New security measures at the Arizona House of Representatives require felony and misdemeanor background checks for reporters who wish to do their job from a table on the floor of the House of Representatives.

David Bodney, a media lawyer who is trying to get the new policy changed, said reporters are worried that, if they submit to the background checks, their private legal information could be released to the public, and that they could experience retaliation.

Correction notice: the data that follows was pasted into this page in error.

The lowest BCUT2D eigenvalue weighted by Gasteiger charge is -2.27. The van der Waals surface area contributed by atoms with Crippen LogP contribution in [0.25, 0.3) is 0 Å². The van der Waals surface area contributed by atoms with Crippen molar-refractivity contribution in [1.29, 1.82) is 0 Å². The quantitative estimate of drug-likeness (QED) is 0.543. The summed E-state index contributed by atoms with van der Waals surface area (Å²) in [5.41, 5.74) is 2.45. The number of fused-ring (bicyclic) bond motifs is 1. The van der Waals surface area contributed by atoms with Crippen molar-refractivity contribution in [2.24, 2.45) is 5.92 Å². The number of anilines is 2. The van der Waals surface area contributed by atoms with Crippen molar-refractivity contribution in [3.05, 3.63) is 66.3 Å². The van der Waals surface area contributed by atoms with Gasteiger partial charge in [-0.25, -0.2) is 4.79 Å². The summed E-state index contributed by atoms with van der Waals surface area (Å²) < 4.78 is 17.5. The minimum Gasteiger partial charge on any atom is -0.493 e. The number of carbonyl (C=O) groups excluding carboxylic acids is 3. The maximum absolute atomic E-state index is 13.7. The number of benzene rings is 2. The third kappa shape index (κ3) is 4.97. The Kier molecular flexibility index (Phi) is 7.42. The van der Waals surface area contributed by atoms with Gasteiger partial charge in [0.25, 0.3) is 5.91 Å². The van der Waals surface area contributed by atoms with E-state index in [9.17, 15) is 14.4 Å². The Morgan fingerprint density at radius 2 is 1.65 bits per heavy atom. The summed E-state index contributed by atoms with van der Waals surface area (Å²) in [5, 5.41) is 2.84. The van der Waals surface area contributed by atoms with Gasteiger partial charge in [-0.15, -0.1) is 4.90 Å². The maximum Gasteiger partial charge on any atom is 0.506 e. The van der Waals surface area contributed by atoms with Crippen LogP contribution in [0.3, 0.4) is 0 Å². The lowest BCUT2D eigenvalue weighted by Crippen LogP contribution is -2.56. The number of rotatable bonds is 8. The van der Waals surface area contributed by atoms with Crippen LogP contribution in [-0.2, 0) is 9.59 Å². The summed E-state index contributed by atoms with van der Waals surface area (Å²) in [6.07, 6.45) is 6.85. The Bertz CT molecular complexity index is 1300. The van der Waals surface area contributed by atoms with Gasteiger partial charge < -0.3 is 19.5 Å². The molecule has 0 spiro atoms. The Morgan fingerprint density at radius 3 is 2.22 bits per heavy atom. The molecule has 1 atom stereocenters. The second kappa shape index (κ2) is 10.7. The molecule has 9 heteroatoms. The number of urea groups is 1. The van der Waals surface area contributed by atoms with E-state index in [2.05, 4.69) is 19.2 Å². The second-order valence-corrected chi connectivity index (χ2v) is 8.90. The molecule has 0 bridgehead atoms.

“It’s really about fixing this policy, and in particular this authorization form, to reduce the risk of retaliatory actions by the Speaker, toward reporters," Bodney said.

Because of those concerns, Bodney said, public access to information about the state lawmaking process could be reduced.

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